Of course, we *could* have MuppetVision in there.... (oy!)

Digital Jedi said...

Anonymous said:
>>>...Jacksons questionable lifestyle tarnishes his reputation...<<<

Micheal Jackson changed the face of music and influenced generations of performers after him. The only questions raised about his lifestyle were raised by people who wanted a piece of the action. After all, thats all the hall appears to be for. To display innovators. We rule out everyone who had odd behavior or died tragic, questionable deaths, we might as well skip the pictures altogether.

>>>And while I'm a huge Henson fan, the man didn't change the world the way others on that portrait wall did.<<<

You. Have. Got. To. Be. Joking.

Several generations of children learned to read because of Jim Henson. Farscape wouldn't have existed and wouldn't have revolutionized Sci Fi storytelling. Yoda. Freaking Yoda...! Do I really need to say more?

Digital Jedi said...

I'm glad to see things are changing for the better. Some folks seemed to think that any good change at Disney was supposed to happen all at once. But common sense should tell you that if Imagineering were going to go back to the quality storytelling that made them famous, that it would be incremental. After all, look how long it took to habitually keep screwing things up. It's going to take time to find that magic again in a whole different world from whence it came.

But from what I've been hearing, you're on the right track. I lament that I can't see some of this for myself.

Brian said...

Nice to have Imagineering back in the saddle. And GREAT to have an update on Re-Imagineering! Welcome back and thanks.

42 said...

This is a fantastic article! I'd love to see more articles like this about how Disney is turning themselves around.

Anonymous said...

This post tears me in half. On the one hand I am very happy to see the Lincoln attraction back and in a form that brings back the dignity it once had.
On the other hand, why couldn't WDI come up with something with Lincoln and something more to bring in a bigger audience?
I've been in the attraction a few times since it reopened and some observations.
1. Why is there a museum about Disneyland in the preshow area at Disneyland? Seems a little weird to me.
2. What is with that walkway out? Were the Imagineers on crack when they came up with some of the people posted on the walls?
3. Like it or not, the theater rarely even gets 1/4 full. Since they spent something on the order of more than $20 million, it seems like the attendance in the attraction is going to make executives question future attractions like this.
In summation, I would like to see a patriotic show at Disneyland, but not one that is essentially a throwback to past shows. Let's see something new and innovative with maybe a few other American heroes in it.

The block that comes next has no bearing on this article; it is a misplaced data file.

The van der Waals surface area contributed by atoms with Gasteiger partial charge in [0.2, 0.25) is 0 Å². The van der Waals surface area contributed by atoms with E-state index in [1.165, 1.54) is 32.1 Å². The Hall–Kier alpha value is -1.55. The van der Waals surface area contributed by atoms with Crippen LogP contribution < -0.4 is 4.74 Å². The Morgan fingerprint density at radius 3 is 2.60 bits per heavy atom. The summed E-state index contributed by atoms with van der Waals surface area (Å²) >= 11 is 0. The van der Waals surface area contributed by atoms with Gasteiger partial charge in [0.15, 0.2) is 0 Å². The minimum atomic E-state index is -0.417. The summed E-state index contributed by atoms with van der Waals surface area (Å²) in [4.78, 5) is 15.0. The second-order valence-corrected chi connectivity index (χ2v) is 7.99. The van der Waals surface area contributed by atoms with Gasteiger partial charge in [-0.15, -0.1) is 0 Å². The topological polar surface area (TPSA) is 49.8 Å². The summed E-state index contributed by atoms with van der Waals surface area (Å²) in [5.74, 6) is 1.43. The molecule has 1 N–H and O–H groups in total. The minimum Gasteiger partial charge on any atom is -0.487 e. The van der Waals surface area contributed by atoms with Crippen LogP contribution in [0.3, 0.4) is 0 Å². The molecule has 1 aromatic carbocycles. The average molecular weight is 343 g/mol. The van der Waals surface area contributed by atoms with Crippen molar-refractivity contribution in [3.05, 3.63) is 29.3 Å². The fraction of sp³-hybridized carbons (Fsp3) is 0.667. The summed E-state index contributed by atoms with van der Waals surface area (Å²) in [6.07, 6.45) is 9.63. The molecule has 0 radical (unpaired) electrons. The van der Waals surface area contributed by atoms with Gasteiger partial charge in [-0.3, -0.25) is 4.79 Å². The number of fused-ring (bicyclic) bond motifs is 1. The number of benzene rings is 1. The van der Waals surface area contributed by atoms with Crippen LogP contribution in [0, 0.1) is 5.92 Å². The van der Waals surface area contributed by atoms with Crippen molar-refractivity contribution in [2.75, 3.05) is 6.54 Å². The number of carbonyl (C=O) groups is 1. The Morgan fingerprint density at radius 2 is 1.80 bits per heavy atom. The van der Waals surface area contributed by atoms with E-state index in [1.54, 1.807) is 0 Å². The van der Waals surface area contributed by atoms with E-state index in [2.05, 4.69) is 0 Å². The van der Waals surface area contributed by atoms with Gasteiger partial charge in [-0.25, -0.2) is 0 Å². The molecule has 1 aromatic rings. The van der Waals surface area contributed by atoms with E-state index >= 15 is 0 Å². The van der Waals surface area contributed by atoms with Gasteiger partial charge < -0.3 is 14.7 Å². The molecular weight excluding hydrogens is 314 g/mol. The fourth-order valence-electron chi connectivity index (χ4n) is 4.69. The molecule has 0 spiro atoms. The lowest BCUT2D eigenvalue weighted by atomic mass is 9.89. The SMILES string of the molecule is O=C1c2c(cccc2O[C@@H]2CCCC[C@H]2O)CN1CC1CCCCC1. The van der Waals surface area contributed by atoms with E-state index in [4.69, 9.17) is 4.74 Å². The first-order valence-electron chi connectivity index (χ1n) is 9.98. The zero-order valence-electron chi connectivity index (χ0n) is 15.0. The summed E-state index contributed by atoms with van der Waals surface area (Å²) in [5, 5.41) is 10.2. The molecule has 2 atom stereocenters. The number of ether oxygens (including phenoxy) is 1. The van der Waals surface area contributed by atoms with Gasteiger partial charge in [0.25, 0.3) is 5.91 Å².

Anonymous said...

Digital Jedi,

Revolutionary dancer or not, Jackson had some very sick habits. I don't care how he died, I was referring to how he lived. I don't buy for a second that every accusation against him was brought by someone looking for money. Regardless, the bigger point should be made that the people on that wall really shouldn't be recent celebrities. And while in the overall scheme Jackson obviously proved himself to be influential, his more recent controversy polarizes the audience too much. For that reason alone he should have been left off.

As for Henson, good point about teaching millions of kids to read. Though Sesame Street was not his brainchild, he was merely hired for it and then heavily involved. But I don't think I ever read that he felt it was a great calling or anything, in fact he resented that it typecast his characters as "for kids". As for Yoda- what was Henson's involvement there? Didn't industrial Light and Magic create Yoda, with Frank Oz puppeteering? Like I said, I'm a huge Henson fan, but there's no doubt that he wouldn't have been put on that wall if Disney wasn't actively trying to relaunch the Muppets.

Anonymous said...

There's a lot to be applauded in the new show, first of which is a commitment to advancing the art form of audio animatronics. Having said that, the new head was placed on a very crude body, and animated by somebody who could use some acting lessons.

Watch video of the Lincoln at the Hall of Presidents, or Barack Obama if you want to see lifelike animation. I visited Disneyland all the way from Texas, and this was my first stop. When I saw the show, I sat in the front row, expecting to be amazed. His face looked really lifelike untill it moved and then I couldn't tell if lincoln was happy, sad, pissed or had an upset stomach. His face was all over the place.